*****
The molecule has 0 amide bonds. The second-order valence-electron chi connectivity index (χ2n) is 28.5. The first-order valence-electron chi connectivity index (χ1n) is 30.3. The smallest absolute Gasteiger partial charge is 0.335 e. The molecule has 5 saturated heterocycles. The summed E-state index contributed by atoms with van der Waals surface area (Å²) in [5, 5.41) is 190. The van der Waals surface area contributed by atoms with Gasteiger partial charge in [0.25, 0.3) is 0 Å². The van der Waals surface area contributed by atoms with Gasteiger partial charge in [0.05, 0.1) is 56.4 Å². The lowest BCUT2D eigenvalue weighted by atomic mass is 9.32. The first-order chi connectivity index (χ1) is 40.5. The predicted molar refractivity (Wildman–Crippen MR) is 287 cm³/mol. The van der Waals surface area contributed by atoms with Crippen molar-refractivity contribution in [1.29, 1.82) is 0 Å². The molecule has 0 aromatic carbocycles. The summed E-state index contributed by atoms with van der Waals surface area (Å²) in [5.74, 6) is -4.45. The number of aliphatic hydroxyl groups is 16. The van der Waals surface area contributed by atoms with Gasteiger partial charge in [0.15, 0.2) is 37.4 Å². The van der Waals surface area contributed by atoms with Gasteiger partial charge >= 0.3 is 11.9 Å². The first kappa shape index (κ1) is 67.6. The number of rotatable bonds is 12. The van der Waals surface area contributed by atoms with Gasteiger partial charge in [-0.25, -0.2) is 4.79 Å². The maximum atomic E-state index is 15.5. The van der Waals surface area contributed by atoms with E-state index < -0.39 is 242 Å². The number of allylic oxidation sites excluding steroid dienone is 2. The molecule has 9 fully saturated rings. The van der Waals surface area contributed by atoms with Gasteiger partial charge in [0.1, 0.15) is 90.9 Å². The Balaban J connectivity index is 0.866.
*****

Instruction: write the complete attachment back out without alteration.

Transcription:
The molecule has 0 amide bonds. The second-order valence-electron chi connectivity index (χ2n) is 28.5. The first-order valence-electron chi connectivity index (χ1n) is 30.3. The smallest absolute Gasteiger partial charge is 0.335 e. The molecule has 5 saturated heterocycles. The summed E-state index contributed by atoms with van der Waals surface area (Å²) in [5, 5.41) is 190. The van der Waals surface area contributed by atoms with Gasteiger partial charge in [0.25, 0.3) is 0 Å². The van der Waals surface area contributed by atoms with Gasteiger partial charge in [0.05, 0.1) is 56.4 Å². The lowest BCUT2D eigenvalue weighted by atomic mass is 9.32. The first-order chi connectivity index (χ1) is 40.5. The predicted molar refractivity (Wildman–Crippen MR) is 287 cm³/mol. The van der Waals surface area contributed by atoms with Crippen molar-refractivity contribution in [1.29, 1.82) is 0 Å². The molecule has 0 aromatic carbocycles. The summed E-state index contributed by atoms with van der Waals surface area (Å²) in [5.74, 6) is -4.45. The number of aliphatic hydroxyl groups is 16. The van der Waals surface area contributed by atoms with Gasteiger partial charge in [0.15, 0.2) is 37.4 Å². The van der Waals surface area contributed by atoms with Gasteiger partial charge >= 0.3 is 11.9 Å². The first kappa shape index (κ1) is 67.6. The number of rotatable bonds is 12. The van der Waals surface area contributed by atoms with Gasteiger partial charge in [-0.25, -0.2) is 4.79 Å². The maximum atomic E-state index is 15.5. The van der Waals surface area contributed by atoms with E-state index < -0.39 is 242 Å². The number of allylic oxidation sites excluding steroid dienone is 2. The molecule has 9 fully saturated rings. The van der Waals surface area contributed by atoms with Gasteiger partial charge in [0.1, 0.15) is 90.9 Å². The Balaban J connectivity index is 0.866.